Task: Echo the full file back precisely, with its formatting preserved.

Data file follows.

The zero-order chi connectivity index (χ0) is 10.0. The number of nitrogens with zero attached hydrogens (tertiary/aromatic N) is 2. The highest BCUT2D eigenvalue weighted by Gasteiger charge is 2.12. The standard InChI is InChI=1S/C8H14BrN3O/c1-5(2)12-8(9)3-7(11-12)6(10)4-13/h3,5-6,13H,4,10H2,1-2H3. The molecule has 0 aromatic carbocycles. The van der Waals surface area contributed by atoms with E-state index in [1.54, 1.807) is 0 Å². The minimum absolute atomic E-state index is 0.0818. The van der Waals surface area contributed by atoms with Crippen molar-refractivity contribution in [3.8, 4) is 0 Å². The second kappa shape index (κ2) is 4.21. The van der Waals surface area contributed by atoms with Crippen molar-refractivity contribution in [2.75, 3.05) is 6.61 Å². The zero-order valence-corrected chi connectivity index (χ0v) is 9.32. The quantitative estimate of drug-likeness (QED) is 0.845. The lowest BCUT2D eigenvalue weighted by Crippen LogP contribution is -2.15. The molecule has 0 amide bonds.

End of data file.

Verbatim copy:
The zero-order chi connectivity index (χ0) is 10.0. The number of nitrogens with zero attached hydrogens (tertiary/aromatic N) is 2. The highest BCUT2D eigenvalue weighted by Gasteiger charge is 2.12. The standard InChI is InChI=1S/C8H14BrN3O/c1-5(2)12-8(9)3-7(11-12)6(10)4-13/h3,5-6,13H,4,10H2,1-2H3. The molecule has 0 aromatic carbocycles. The van der Waals surface area contributed by atoms with E-state index in [1.54, 1.807) is 0 Å². The minimum absolute atomic E-state index is 0.0818. The van der Waals surface area contributed by atoms with Crippen molar-refractivity contribution in [3.8, 4) is 0 Å². The second kappa shape index (κ2) is 4.21. The van der Waals surface area contributed by atoms with Crippen molar-refractivity contribution in [2.75, 3.05) is 6.61 Å². The zero-order valence-corrected chi connectivity index (χ0v) is 9.32. The quantitative estimate of drug-likeness (QED) is 0.845. The lowest BCUT2D eigenvalue weighted by Crippen LogP contribution is -2.15. The molecule has 0 amide bonds.